Update, Monday, May 2 at 5:15 p.m.: In response to the Hollywood Reporter piece questioning the accuracy of his Tokyo Vice memoir, journalist Jake Adelstein has gone back to his No. 1 source: himself. Adelstein shared a folder of several emails and articles on Twitter, writing, “Twitterdachi Please share.” “Here is an updated folder of source materials used in my work and #TOKYOVICE,” he continued. “So you can decide what’s credible. It also has some files related to unscrupulous journalists. Because it’s true, a man without enemies is no man at all.”
Original story published April 29, 2022, follows.
Tokyo Vice, HBO Max’s show about yakuza gangs and an expat journalist who investigated them, could possibly be based on some Tokyo lies. Per a report from The Hollywood Reporter, insiders have questioned the truthfulness of Jake Adelstein’s 2009 memoir, Tokyo Vice: An American Reporter on the Police Beat in Japan. “I don’t think half of that stuff in the book happened, it’s just in his imagination. It’s fiction,” said filmmaker Philip Day, who met Adelstein in 2010 while working on a documentary for National Geographic called Crime Lords of Tokyo. Day stated that his team grew suspicious of the credibility of the well-known journalist. Adelstein, of course, maintained in an interview with THR that he did not make any events up.
The journalist rose to prominence after reporting that four major figures in Japanese crime syndicates received liver transplants in the U.S. thanks to a deal with the FBI. He was the first Westerner to be hired at leading Japanese news outlet Yomiuri Shimbun, and developed a reputation as an expert who had extensive contacts and knowledge tied to Japan’s world of organized crime. Adelstein’s former colleague Tsujii, who was the inspiration for a Francophile character named Tin Tin on the HBO show, said that Adelstein’s book contained “exaggerations.” For example, Adelstein wrote that in his first year, Yomiuri superiors allowed him to embark on an undercover operation in which he impersonated the friend of a murder suspect. “In Japan, even the police don’t do real undercover operations,” Tsujii said. “It’s basically illegal and evidence can’t be gathered that way, though there have been some legal reforms recently. … The Yomiuri was very strict about that kind of thing.”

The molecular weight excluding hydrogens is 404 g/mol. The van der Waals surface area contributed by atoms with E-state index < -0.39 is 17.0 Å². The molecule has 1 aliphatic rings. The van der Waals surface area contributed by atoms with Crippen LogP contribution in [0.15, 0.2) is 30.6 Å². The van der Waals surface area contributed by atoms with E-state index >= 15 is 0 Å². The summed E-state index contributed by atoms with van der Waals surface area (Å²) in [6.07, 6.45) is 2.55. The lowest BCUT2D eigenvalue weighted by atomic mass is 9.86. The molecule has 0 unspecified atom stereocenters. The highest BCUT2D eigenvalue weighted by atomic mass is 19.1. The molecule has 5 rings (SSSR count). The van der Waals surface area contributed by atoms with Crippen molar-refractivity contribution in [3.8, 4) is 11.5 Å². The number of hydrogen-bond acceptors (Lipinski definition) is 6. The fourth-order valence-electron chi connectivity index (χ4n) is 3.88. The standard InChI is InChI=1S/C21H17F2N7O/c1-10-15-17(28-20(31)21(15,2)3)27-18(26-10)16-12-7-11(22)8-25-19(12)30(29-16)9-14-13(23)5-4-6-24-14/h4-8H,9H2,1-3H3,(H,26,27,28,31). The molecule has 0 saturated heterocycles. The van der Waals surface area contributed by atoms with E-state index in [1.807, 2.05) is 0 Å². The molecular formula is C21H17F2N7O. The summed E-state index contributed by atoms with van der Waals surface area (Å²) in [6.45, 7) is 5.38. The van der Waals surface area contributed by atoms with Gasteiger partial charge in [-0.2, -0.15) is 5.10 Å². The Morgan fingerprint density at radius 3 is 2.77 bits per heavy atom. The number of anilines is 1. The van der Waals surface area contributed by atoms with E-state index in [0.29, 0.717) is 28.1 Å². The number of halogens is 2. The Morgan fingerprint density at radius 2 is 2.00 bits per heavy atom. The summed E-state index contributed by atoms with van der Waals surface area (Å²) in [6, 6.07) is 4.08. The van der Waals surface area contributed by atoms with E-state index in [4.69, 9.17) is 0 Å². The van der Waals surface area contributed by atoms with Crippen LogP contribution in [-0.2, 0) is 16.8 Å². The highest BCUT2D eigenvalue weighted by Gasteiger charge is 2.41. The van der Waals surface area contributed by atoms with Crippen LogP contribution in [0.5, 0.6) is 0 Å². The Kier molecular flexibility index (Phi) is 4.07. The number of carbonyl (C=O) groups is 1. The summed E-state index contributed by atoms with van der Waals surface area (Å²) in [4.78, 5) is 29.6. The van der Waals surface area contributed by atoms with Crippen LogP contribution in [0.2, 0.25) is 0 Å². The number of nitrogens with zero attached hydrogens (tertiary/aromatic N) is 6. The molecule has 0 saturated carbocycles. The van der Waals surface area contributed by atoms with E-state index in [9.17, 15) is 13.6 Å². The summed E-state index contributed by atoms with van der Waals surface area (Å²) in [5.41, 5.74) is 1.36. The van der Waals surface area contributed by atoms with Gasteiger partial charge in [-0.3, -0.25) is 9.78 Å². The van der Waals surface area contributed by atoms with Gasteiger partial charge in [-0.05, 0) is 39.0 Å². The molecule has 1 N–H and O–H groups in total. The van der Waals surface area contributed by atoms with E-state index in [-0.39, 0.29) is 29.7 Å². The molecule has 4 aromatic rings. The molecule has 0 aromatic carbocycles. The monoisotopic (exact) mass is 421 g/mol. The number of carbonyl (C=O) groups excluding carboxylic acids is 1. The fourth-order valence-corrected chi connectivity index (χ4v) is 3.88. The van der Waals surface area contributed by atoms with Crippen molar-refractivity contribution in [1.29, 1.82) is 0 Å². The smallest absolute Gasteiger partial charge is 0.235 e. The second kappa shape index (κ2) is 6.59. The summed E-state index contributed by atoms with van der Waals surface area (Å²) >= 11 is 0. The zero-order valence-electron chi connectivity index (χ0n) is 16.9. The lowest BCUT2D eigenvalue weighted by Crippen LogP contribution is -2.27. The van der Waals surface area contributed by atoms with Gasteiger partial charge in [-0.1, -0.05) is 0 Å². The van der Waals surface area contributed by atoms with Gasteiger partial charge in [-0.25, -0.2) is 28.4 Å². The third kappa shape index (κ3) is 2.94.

Adelstein’s book includes descriptions of him participating in martial-arts duels at a newspaper company party, beating up a yakuza bouncer with aikido skills, and running into female sources who said they wouldn’t give him information unless he had sex with them. THR notes that there are people who affirm the veracity of Adelstein’s drama-filled claims, including that Adelstein’s life was threatened after he wrote about the head of a notorious gang. But as it turns out, the level of truth of the source material might not be of that much concern to the show anyway. After all, Tokyo Vice executive producer John Lesher reminded THR that the show is merely “inspired” by the journalist’s book. “There were so many things that we embellished and created that had nothing to do with, let’s call it ‘the real Jake Adelstein story,’” he said. “Whether the book is true or not, you should take it up with him and the people depicted in the book. I wasn’t there.”